Describing the work that goes on inside the prison, Rubio said that what becomes apparent is the gravity of the interaction with the surrogate victim and the men’s willingness to “expose themselves and expose that vulnerability.” The men show vast changes in personality and demeanor; they are more thoughtful and begin to consider actions from different points of view. Restorative justice also requires getting in touch with such emotions as compassion, empathy, and regret, none of which are particularly welcome in a prison setting, where asking people about their crime is forbidden and a tough exterior is necessary for survival. A 2010 report from the National Council on Crime and Delinquency indicated that inmates who went through Insight Prison Project’s programs emerged with better social skills, problem-solving abilities, and self-esteem, attributes that are predictors of future crime.
Another positive aspect of restorative justice is that it flips the traditional narrative that crime victims want tougher policing. According to a 2016 report by the Alliance for Safety and Justice, crime victims want less punishment and more rehabilitation; less jail time; and more education and job training. Twice as many victims prefer a criminal justice system that rehabilitates over one that punishes, the survey found. This suggests that the community, crime victims, and offenders are not as far apart as some politicians would like to argue.
But while some prosecutors and officials campaign on the assumption that the victims of crime are in favor of longer and tougher prison sentences, there is no research to bear this out. Instead, there is evidence to show that with the proper mediation and preparation for both victim and offender, forgiveness, something bigger than vengeance, can be reached. These programs seem to work well because they demand accountability and give everyone a stake in the process.
Wallace and Blackburn met next by accident rather than by design, or in Blackburn’s version, it was ordained by fate. About a month after the crime, Wallace recalls that she went out for a drive, staples down her face and still wearing a neck brace, when she found herself face-to-face with Blackburn, who was in his car, stopped at the same intersection. “I remember his face,” she said, as well as Blackburn’s baby-blue car with tricked-out rims and spinners. She wrote down his license plate number and called the police. He was quickly arrested.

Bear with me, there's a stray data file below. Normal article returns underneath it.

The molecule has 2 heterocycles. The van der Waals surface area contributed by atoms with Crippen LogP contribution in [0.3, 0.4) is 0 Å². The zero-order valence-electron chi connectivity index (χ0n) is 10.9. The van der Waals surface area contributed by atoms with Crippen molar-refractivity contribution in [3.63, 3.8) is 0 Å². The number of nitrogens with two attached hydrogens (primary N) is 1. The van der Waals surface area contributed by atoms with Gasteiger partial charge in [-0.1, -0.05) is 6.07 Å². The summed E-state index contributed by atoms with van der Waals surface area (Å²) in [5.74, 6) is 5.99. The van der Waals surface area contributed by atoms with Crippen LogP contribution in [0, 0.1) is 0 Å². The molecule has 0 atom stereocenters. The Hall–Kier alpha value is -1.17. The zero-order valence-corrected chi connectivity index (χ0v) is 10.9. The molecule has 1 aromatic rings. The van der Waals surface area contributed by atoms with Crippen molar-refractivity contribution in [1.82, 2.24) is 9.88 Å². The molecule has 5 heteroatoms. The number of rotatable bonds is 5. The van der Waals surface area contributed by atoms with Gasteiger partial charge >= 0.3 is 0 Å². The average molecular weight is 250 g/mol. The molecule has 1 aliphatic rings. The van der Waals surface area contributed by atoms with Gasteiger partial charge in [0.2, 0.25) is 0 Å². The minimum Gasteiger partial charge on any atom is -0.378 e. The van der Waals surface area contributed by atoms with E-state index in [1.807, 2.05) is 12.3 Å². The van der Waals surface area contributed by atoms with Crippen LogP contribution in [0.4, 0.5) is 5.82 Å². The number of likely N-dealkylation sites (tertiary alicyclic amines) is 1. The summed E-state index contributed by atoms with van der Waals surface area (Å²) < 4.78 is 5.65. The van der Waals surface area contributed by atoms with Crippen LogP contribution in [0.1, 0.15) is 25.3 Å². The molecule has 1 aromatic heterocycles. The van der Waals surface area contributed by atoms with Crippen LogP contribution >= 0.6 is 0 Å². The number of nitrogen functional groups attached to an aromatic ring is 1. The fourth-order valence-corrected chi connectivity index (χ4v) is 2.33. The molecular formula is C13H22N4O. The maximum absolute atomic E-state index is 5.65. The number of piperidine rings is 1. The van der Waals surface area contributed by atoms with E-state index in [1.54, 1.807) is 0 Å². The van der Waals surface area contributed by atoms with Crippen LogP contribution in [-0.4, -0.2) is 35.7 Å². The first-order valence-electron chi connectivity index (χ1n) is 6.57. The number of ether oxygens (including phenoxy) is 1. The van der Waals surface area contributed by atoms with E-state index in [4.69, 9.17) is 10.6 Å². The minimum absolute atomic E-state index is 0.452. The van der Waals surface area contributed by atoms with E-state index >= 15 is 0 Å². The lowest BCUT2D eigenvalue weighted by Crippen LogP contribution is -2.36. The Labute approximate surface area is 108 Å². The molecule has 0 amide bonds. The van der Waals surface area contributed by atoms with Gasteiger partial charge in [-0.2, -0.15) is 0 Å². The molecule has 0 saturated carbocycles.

Later, in 2001, when Wallace found out that Blackburn had been released, she was terrified and went to the courthouse to file a restraining order against him. There, a man asked her where the courtroom was. It was Blackburn. She says that she nearly left the courthouse, but her brother encouraged her to go through with the process. During the hearing, Wallace’s brother told Blackburn, “There’s nothing you could say to make this right.”
Wallace explained that she was angry and suffered from panic attacks and the fear that Blackburn would return and hurt her or her children. “I felt like I had lost a lot,” she said. “I think I was in [a] prison a lot longer than he ever was…. I wanted to take my own life. I knew that I needed to make a change.”
Finally, in 2010, Wallace had had enough of her anger and decided that she wanted to try a different way. So she reached out to Blackburn on Facebook and sent him a message to see if he would talk to her. “I debated it,” she said, “typed, untyped.”
“I’m not angry anymore. But I have questions,” she wrote to Blackburn.
The two corresponded for about a year before meeting, a process that Wallace says was essential to building trust. Wallace needed to believe that Blackburn was sorry, and Blackburn was looking to see if she could forgive him.
Most jurisdictions have some form of restorative justice, but its use for violent crimes is limited. For example, Boulder, Colorado, started a pilot program for juveniles. Thirty-five states have legislation that formalizes some form of restorative justice for at least nonviolent offenders and juveniles. Yet both the victims and the perpetrators of violent crime remain the least served.
According to a June 2016 paper from the University of Washington, restorative justice can decrease recidivism among violent offenders and increase feelings of well-being among victims. Pointing out that most offenders of violent crime were themselves victims at some point, the report states, “Finally, insofar as the majority of people in state prisons were convicted of a violent crime, programs that entail diversion and include [violent offenders] have the potential to meaningfully reduce reliance on prisons.”